daikokuya daytime

daytime, it's not a particularly busy shop; they open for lunch at 11am, and supposedly close at 2.30pm, but i know i've been there much later than that, and they've always obliged. the one-page menu is pretty straightforward--rice bowls, a few sushi rolls, a couple of appetizers-- but the main draw is the ramen (or raumen, which is the typical roman/romaji spelling of the word), chinese-style noodles. they are served in the traditional ramen-style of a large bowl of slightly chewy noodles with hot, meaty broth, a soy-flavoured egg, bamboo shoots, bean sprouts, and thin slices of tender berkshire (kurobuta/black) pork loin, then topped with a generous amount of green onion and sesame seed. or, you can get it tsukemen-style, where the noodles and toppings are served separately from the broth, which is used as a dipping sauce. a sadly typical afternoon visit finds me a little worse-for-wear, and appreciating the darkness and familiarity of the space (also completely loving the little but powerful airconditioning unit in the summer months). even in the oppressive heat--maybe even because of it, as we were all feeling queasy--the ramen sounded like the way to go, as the broth is a restorative tonic of soy and pork bones, simmered all day in a ginormous stockpot in the front of the kitchen, behind the counter. its murky depths will cure all that had befallen you the night before, my fine son, you can be sure of that (well, that, and um, penicillin, if it was a particularly dubious night).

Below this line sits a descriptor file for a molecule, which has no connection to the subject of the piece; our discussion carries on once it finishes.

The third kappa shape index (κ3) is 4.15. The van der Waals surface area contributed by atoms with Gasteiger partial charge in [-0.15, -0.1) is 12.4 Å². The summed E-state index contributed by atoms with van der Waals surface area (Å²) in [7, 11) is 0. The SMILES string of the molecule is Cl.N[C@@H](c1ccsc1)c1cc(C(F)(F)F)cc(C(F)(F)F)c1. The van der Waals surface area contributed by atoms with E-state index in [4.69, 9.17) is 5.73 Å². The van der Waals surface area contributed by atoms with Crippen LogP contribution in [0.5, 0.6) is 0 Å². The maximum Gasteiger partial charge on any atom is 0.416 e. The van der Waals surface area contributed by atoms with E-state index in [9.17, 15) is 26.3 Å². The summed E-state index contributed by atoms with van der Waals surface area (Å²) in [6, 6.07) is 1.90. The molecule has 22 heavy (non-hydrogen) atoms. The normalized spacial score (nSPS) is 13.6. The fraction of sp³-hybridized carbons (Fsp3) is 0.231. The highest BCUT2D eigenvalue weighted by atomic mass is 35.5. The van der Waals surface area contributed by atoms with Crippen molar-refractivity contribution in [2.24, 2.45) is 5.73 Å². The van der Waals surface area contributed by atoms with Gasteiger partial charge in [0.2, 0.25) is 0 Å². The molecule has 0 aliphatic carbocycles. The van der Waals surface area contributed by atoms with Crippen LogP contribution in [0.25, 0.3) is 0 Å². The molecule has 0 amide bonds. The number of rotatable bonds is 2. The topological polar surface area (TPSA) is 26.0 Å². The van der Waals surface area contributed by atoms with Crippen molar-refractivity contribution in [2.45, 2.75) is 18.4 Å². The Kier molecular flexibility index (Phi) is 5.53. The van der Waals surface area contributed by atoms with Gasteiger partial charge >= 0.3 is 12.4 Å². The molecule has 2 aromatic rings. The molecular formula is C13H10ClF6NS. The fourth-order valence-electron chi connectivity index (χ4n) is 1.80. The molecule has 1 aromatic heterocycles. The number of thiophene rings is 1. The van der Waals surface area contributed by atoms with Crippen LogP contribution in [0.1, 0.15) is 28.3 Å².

daikokuya hiyashi chuuka

however, should a hot bowl o' ramen not appeal, daikokuya offers respite in the form of hiyashi chuuka, a cold noodle salad topped with julienned vegetables, pork loin, egg, pickled ginger, and nori, served with a sweetish soy dipping sauce. if the heat's beat you and your appetite down, this is something that will go down well--fresh, light, and healthy. you'll be able to face the rest of the day (and night ahead) after this.

daikokuya nighttime

hot daikokuya action really doesn't begin until the sun sets--it's hopping at 10pm and beyond. the dimness of the space becomes a warm, golden beacon in the dark city streets. it is bustling; you walk in and are immediately faced by a full house, and an empty chair that serves as an anchor for a clipboard and pen. add your name to the list, and wait. awhile. don't expect any sort of comfortable accommodation for any group larger than five four; be prepared to be moved to a new space on the counter if you're currently messing up an advantageous seating arrangement.